A PLANE ticket overseas is the next step in a Tamworth man's fight to "shift the dial" on youth justice.
Connor Haddad is preparing for his first semester at the University College London after he was awarded a prestigious scholarship for his work in shaping public policy.
The proud Anaiwan man kicked off his academic career when he first stepped into the classroom at St Edward's Primary School before graduating from McCarthy Catholic College in 2013.
He headed north to complete a Bachelor of Communication at The University of Queensland and has been working in the public policy sector ever since.
Mr Haddad told the Leader his work in public policy had sparked a passion for youth justice.
The 27-year-old said through mentoring and working with Aboriginal youth he'd noticed a tension between policy, and who it was meant to help.
"Community safety is always something that gets people very passionate, and often people think the best way to respond is to punish," Mr Haddad said.
"From the work I've done and the programs I've evaluated ... it's not the best approach."
Mr Haddad said therapeutic, and culturally informed practices were the way to get the best results.
He said recent rhetoric around youth crime was something that had lit the fire in him to help spark change.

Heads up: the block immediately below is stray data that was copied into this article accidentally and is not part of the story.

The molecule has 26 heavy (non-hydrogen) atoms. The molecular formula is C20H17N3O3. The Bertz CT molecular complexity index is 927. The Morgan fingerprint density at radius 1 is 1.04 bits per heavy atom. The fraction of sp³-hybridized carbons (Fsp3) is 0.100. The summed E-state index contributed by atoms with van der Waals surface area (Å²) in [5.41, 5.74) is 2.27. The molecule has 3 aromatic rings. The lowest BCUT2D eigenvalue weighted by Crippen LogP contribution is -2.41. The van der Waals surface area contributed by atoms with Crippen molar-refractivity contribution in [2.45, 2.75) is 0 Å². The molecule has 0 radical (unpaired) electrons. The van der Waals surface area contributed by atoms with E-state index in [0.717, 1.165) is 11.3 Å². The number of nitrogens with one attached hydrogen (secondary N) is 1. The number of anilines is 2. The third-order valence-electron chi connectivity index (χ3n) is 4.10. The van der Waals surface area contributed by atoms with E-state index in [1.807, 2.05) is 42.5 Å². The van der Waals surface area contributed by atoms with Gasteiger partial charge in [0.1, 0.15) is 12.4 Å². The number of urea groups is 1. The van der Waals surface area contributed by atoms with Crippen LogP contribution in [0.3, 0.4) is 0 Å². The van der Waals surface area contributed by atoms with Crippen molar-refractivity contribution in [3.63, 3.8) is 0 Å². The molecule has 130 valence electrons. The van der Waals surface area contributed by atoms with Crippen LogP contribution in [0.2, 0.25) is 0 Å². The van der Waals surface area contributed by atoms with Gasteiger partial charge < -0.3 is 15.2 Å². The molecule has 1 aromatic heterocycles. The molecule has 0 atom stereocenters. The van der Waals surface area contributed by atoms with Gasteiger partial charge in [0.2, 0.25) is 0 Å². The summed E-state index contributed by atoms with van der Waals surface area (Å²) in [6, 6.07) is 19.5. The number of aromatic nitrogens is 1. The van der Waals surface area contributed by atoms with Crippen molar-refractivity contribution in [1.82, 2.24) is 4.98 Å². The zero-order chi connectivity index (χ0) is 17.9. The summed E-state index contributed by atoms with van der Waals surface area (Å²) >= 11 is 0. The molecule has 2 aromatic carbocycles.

This passion has earned Mr Haddad an academic scholarship from The Aurora Education Foundation to help him complete further studies.
In September, Mr Haddad will fly across the globe to study a Master of Public Administration in Public Policy and Public Value at the University College London.
He said studying abroad was something he had always wanted to do, but he was glad he took the time to work first and find out where his interest lay.
Mr Haddad said although he didn't expect to be awarded the scholarship, he had big dreams for what he wanted to do with the knowledge he will gain.
"I know I'll come straight back," he told the Leader.
"My passion lies with helping my people and facilitating the best outcomes we can possibly get for our mob - that's a non-negotiable for me."
Mr Haddad said when he returned he hoped to work "closer to the coalface" in a bid to change the way policy was shaped.
"The end goal would be an executive leadership in the public sector," he said.
"Something where I can really shift the dial, and be able yo make decisions."
Mr Haddad is one of the seven scholars who have been chosen for the $800,000 worth of scholarships from the Aurora Education Foundation.
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